Pope Francis’ 180-page Papal Encyclical on climate change was released last week. While it certainly addresses the environmental peril we face, it’s not simply an environmental document, but a moral one in declaring a moral imperative to act to aggressively counter climate changes’ root causes – which are inequality and injustices against people in general but the poor in particular to benefit the super rich. Yet this historic treatise invites conversation and consideration of two larger and interrelated issues: capitalism and perpetual growth.
On capitalism, his conclusions are clear: it’s threatening the survival of human civilization, is destroying nonrenewable resources for personal gain, has lost its ethical code, has no moral compass, worships the golden calf of a money god, has no respect for Earth’s natural environment, and is killing our planet, our civilization and the people.
Perpetual economic growth, the basis of economic systems of every nation, however, is ignorant and impossible – economically, mathematically and physically. Perpetual growth is the alternative to greater economic equality. It’s destroying our planet. It’s time for a new global economic and environmental narrative – away from more is better to one that proclaims enough is best – away from wants which are insatiable to needs which are basic and finite.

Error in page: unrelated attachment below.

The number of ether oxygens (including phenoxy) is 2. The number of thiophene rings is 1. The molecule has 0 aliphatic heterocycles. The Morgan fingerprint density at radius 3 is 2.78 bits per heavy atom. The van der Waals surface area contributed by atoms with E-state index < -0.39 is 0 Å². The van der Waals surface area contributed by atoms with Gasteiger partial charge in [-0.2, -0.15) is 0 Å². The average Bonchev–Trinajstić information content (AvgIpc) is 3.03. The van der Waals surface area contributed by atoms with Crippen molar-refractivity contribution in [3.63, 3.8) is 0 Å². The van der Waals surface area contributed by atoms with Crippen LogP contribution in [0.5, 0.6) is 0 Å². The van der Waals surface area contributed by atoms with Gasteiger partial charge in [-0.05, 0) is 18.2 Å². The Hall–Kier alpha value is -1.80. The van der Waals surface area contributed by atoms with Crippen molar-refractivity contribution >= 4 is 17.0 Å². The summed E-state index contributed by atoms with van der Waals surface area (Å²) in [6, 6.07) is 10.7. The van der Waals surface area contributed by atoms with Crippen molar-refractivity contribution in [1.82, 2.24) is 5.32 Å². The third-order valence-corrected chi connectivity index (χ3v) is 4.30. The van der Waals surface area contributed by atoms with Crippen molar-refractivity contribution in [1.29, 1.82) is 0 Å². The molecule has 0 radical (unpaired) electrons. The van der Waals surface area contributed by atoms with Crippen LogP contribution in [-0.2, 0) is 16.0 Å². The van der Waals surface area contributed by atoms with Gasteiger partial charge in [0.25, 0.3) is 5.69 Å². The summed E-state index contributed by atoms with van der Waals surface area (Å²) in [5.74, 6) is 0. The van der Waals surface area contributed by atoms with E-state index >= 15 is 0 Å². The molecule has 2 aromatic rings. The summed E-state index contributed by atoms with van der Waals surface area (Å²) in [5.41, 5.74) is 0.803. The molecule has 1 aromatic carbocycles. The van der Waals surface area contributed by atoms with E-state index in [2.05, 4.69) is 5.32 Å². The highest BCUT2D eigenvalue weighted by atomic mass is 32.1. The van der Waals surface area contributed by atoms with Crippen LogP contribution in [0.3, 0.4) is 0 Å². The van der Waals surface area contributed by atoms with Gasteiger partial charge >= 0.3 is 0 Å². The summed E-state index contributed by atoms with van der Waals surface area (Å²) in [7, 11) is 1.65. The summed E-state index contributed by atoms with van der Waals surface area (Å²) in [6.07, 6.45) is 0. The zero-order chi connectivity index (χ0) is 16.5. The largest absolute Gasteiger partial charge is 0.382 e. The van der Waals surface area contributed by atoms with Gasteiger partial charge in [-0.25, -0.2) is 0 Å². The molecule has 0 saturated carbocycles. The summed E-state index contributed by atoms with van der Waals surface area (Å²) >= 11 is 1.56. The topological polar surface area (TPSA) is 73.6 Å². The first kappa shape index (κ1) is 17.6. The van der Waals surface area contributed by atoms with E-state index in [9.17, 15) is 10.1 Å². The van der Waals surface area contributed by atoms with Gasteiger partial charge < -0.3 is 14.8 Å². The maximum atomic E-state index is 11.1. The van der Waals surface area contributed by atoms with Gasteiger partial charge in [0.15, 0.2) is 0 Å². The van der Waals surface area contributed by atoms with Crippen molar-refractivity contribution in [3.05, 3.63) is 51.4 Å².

Of course, the climate change Encyclical will be resisted by flat earther climate deniers, the fossil fuel industry and those in government, think tanks, media, academia and religion that are influenced by the fossil fuel industry. To the degree that the message indicts capitalism directly, resistance will expand.
This is a revolutionary moment, an extraordinary time. Old paradigms about how we should live, what “progress” means, what constitutes “the good life,” what being good “stewards” is all about, how to promote justice, what kind of economy we should have, and much more are on the cusp of being brought out into the light for all to reexamine. Great effort will be made to repress any such reflections and rethinks, discussions and debates.
It’s up to us to take advantage of this gift – an opportunity to connect our morals with our actions; to link social, economic, political and environmental problems and solutions; and to explore ways to not just resist and challenge existing structures but to create sustainable and just alternatives.
May we be up to the challenge and take full advantage of this opportunity.